# Line level signal to microphone input adapter

Sometimes there is need to convert line level signals to such signal that it can be connected to microphone input. Because the line level signals are typically in range of 0.5..2V and the microphone signals are in millivolt range, quite much attenuation is needed to match the signal levels. This means that typically you will need 40-50 dB of attenuation.

Consumer audio line (-10dBu) level to microphone matching can be done using a "40 dB L-pad attenuator". This circuit is indeed quite simple:

```+Line level input -----R1----+-- +Mic level output
|
+----R2----+
|
Ground (input)----+--------------- Ground (output)

R1 = 10 kohm
R2 = 100 ohm

```
Circuit technical data:
• Attenuation: 40 dB
• Input impedance: 10 kohm
• Output impedance: 100 ohm
• Input signal: Unbalanced line level input
• Output: Unbalanced microphone output

Professional audio audio line level (+4dBu) to microphone matching can be done using a "50 dB L-pad attenuator". This circuit is indeed quite simple:

```+Line level input -----R1----+-- +Mic level output
|
+----R2----+
|
Ground (input)----+--------------- Ground (output)

R1 = 33 kohm
R2 = 100 ohm

```
Circuit technical data:
• Attenuation: 50 dB
• Input impedance: 33 kohm
• Output impedance: 100 ohm
• Input signal: Unbalanced line level input
• Output: Unbalanced microphone output

## 20 dB PAD for line to electret microphone input

This circuit is designed to interface consumer (-10 dBu) signals to microphone input that is designed for two-were electret microphone capsules. This circuit provides around 20 dB of signal attenuation (typically enough to make thigns work, if more attenuation is needed use higher R1 value) and blocks the DC bias used in the electret microphone input to get to the line signal side (C1 does this). This circuit look like around 1 kohm signal source to at the mic side, whic matches pretty well to electret capsule characteristics (similar impedance and provides DC path for bias to go to ground).

```                 C1
+Line level in --||----R1----+-- +Mic level output
+         |
|
+----R2----+
|
Ground (input)----+--------------- Ground (output)

R2 = 1 kohm
R1 = 10 kohm
C1 = 10 uF
```
NOTE: The polarity of C1 is marked to the circuit in case you use an electrolytic capacitor. A "dry" plastic or ceramic capacitor is preferred in this circuit.

## Other attenuation values

```+Line level input -----R1----+-- +Mic level output
|
+----R2----+
|
Ground (input)----+--------------- Ground (output)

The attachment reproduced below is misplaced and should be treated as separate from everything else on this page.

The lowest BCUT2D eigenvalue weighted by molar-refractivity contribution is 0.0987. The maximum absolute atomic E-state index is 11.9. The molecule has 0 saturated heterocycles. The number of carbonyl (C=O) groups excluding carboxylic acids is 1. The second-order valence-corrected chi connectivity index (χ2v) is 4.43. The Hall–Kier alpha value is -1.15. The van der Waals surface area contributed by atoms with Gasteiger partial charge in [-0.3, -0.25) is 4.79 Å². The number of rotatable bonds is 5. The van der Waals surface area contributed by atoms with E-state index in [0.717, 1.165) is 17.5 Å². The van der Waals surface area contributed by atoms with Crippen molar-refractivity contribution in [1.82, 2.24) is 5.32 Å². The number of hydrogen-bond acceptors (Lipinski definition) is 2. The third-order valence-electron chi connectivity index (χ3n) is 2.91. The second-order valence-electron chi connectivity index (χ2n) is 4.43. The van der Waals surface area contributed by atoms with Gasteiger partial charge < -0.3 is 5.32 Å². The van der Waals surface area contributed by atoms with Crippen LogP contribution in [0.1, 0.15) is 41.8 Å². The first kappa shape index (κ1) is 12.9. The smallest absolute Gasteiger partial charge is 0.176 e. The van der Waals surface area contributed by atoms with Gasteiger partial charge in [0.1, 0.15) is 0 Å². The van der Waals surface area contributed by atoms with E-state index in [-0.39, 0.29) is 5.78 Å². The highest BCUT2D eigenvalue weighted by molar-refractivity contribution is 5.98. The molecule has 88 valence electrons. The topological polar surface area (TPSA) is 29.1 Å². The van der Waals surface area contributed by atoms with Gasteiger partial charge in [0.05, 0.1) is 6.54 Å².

```

The attenuation of the circuit is determined by equation:

attenuation (in dB) = 20 * log10 ( (R1 + R2) / R2 )

This equation is quite accurate when the impedance of the mic input where this circuit is connected has much higher impedance than the resistance of R2. Typical microphone inputs in equipments have input impedance of 1.5 kohm or higher (which is much higher than 100 ohms).

Component selection tips:

• R2 should prefeerably be something between 10 ohms and one kilo-ohms
• R1 should be from few kilo-ohms to few hindred kilo-ohms..

Those value ranges generally works bets for audio applications.

## Constructing the circuit

The circuit itself can be built to a small metal box or even can be fitted inside an audio connector. The resistors in this circuit do not need more than 1/4W power rating (even lower ratings will do). I would recommend using metal film resistors in this circuit, because they are less noisy than cheap carbon film resistors.

I don't recommend building the circuit to a plastic box because we are playing with low level microphone signals, so the interference from nearby equipments or cellular phones can be a signnificant if you build this circuit to a plastic box or without any box. If you plan to use the circuit in any serious audio system do yourself a favor and build a circuit to a good metal box.

## What to do if I get humming noise when I connect this to my system ?

Unbalanced microphone inputs of audio equipments are very sentitive to all noise in the system, especially when you connect something else than a flowating microphone to them. Usually at short distances there are no problems in usign the adapter. If you get any 50/60 Hz noise problems, put an audio isolation transformer to teihter input or output side of my circuit.

## Balanced version

Balanced Taper Pad: 50dB (for 600 ohm impedance, XLR connector)

```   XLR in               XLR out

1 ------------------ 1

2  ---R1---+---R2--- 2
|
R3
|
3  ---R1---+---R2--- 3
```
Component values:
```R1 = 300 ohms
R2 = 300 ohms
R3 = 4 ohms
```

### Equations to calculate different value attenuations

```        ---R1---+---R2---
|
-> Z1        R3      Z2 ->
|
---R1---+---R2---
```

```R1 = ((Z1 + Z2)* 0.994 + (Z1 - Z2))/4

R2 = ((Z1 + Z2)* 0.994 - (Z1 - Z2))/4

R3 = (Z1 + Z2) / attenuation
```

Example: Z1=600 ohms Z2=600 ohms attenuation=317.3 (=50 dB)
Then R1=298 ohms, R2=298 ohms, R3=3.78 ohms

Tomi Engdahl <[email protected]>